Sunday, November 30, 2014

BYOD: Not All a Bed of Roses

There are a lot of things that are going well in my classroom since changing over to proficiency-based, independent learning (facilitated through BYOD) - you can see what some of my students have to say about it here.

But while I often share the good things, it's not all sunshine and rainbows. There are things I struggle with as a teacher, and things my students struggle with, even months into the program.

Keeping up with the Tracking

Every single day, I have to be on top of what students have handed in and what they haven't. With everyone in a different place in the course, I sometimes find this hard (especially in my class of 31). Many students can figure out what they need to be working on, but others rely on the tracking board being 100% up to date, and if it's not, they're easily lost. 

I had one student who, because I hadn't listed all the assignments along the top of the tracking board, assumed he didn't have anything more to do for the unit, without even checking the master list for the unit online. The organization aspect is huge, and sometimes I can't quite stay on top of it.

Independent Learning

Some students never get the hang of learning on their own. Many students see the end goal of each learning goal to be the exit slip; they'll try to learn on the exit slip, instead of learning beforehand and then testing themselves. They see it as the quickest way of getting through the material, and as a result, don't actually learn what they need to. Even though there are no marks attached to the slips, because that's what they perceive they need to do, that's all they will do, and allot no more effort to the learning process.

I have students give up because the vocabulary list doesn't already include the definitions (something they have to go out and find themselves), and students who refuse to look at any of the resources available before starting an assignment (and hence, quickly become frustrated with an assignment that makes no sense and quit). It is a challenge for me to be constantly encouraging students to just start the learning process, when I would rather be helping them navigate the actual material, and encouraging their creativity.

Lack of Resilience

When it comes to dealing with technical devices, you have to build up a certain amount of resilience. As a teacher, I feel like I am constantly troubleshooting everything from why a device isn't connecting to the WiFi, to how to get Desmos to do something I've never tried before. To experience success, the students also have to demonstrate this resilience.

Even after a few months of encouraging students to use technology to access resources, I still have students give up because they can't get to a webpage (because they made a mistake in typing the URL), or because they can't immediately figure out how to get a circle to graph in the right place. They dislike having to learn new apps ("how am I supposed to know how to use this?"), and instead of seeking help from each other, they start distracting each other.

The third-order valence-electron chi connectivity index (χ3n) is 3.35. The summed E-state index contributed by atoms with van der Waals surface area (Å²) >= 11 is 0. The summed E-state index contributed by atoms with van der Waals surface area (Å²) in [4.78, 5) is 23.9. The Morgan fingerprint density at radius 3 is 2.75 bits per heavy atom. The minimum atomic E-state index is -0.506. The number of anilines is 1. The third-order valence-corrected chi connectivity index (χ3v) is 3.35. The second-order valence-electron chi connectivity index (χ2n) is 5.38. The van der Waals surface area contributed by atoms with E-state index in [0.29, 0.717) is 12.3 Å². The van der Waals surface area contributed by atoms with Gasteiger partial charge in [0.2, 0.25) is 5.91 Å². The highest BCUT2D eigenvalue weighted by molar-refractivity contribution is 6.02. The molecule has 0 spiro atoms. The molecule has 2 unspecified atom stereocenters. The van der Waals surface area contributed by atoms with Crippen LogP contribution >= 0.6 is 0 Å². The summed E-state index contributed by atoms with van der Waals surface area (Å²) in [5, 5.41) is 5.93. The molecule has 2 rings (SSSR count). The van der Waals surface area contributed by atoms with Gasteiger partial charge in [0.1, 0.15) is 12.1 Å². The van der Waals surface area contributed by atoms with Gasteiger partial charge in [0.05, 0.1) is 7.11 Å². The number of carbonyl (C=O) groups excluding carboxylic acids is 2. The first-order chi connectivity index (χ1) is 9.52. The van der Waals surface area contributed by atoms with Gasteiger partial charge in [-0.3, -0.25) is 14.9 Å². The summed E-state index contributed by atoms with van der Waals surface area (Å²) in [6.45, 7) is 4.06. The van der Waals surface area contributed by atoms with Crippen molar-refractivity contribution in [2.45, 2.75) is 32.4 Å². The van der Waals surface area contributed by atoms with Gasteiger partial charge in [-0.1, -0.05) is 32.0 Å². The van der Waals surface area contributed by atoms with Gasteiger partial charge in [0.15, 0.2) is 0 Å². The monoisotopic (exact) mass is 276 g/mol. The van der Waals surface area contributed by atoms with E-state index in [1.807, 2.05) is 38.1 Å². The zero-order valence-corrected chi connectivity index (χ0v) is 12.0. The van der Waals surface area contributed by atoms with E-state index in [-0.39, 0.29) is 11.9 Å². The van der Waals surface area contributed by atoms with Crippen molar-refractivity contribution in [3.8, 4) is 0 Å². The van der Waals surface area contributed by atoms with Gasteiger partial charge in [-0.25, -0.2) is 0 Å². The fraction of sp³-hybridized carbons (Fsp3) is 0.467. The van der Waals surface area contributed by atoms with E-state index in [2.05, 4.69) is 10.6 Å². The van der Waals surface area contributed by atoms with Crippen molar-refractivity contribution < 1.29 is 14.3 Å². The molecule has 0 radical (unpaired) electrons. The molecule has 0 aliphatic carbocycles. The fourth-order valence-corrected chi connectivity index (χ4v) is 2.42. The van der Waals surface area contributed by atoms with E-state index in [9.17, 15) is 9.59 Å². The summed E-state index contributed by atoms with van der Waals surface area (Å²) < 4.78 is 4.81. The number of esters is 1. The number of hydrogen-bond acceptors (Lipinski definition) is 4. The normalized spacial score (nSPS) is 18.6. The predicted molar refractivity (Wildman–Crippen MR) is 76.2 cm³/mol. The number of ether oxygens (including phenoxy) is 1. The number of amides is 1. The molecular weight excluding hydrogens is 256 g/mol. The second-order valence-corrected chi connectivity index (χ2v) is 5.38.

Not all students are like this, and in fact most of them have gotten quite good at trying things, researching solutions on their own or helping each other out. But to others, making a mistake is cause to stop and give up. Reference to a growth mindset is continual, as well as modelling how to troubleshoot and praising effort and progress.

Getting past the A in SAMR

With the BYOD I've implemented over the past year and a half, I've gotten really good at Substituting and Augmenting what my students are doing. But I am still not doing justice to the Modifying and Redefining side of the SAMR spectrum. I am fortunate to have students with devices, and access to class devices for students without devices of their own. But am I really using the devices to their fullest capacity?

I know that will come in time, once I have the curriculum under my belt. My list of the gazillion apps/ideas/collaborations to read more about is always there for when I have more time to dive into something new. Still it nags at me that I'm not doing more. At least not yet.

Having said all this, the pros far outweigh the cons in how our BYOD classes are running. But it's not perfect, yet. I'd love to hear how other teachers (BYOD or otherwise) manage some of these challenges. Onward and upward!


  1. Although we're not yet a BYOD school, I have been trying to get my students to be more responsible digital students in preparation for what's to come. I have experienced many of the issues you raise in this post. Unfortunately, I don't have any quick fixes. I do believe that many of these issues will be resolved with time. Nevertheless. I look forward to hearing how others have handled these challenges.

    1. Thank you, Elisa! I'm hoping more people comment and share with us what works for them. In the meanwhile, it's good to know I'm not alone :) Let me know how things continue for you!

  2. Sweet summary of your growing pains. Independent, self-directed, gritty learners are not created overnight. It sounds like you're working hard to keep everyone organized; hopefully things will get more efficient for you with time. I read the student comments you linked to and they made my heart swell up with happy teacher feelings (yes, I'm living vicariously through you). Make sure you go back to those words whenever doubt or frustration begin to creep in.


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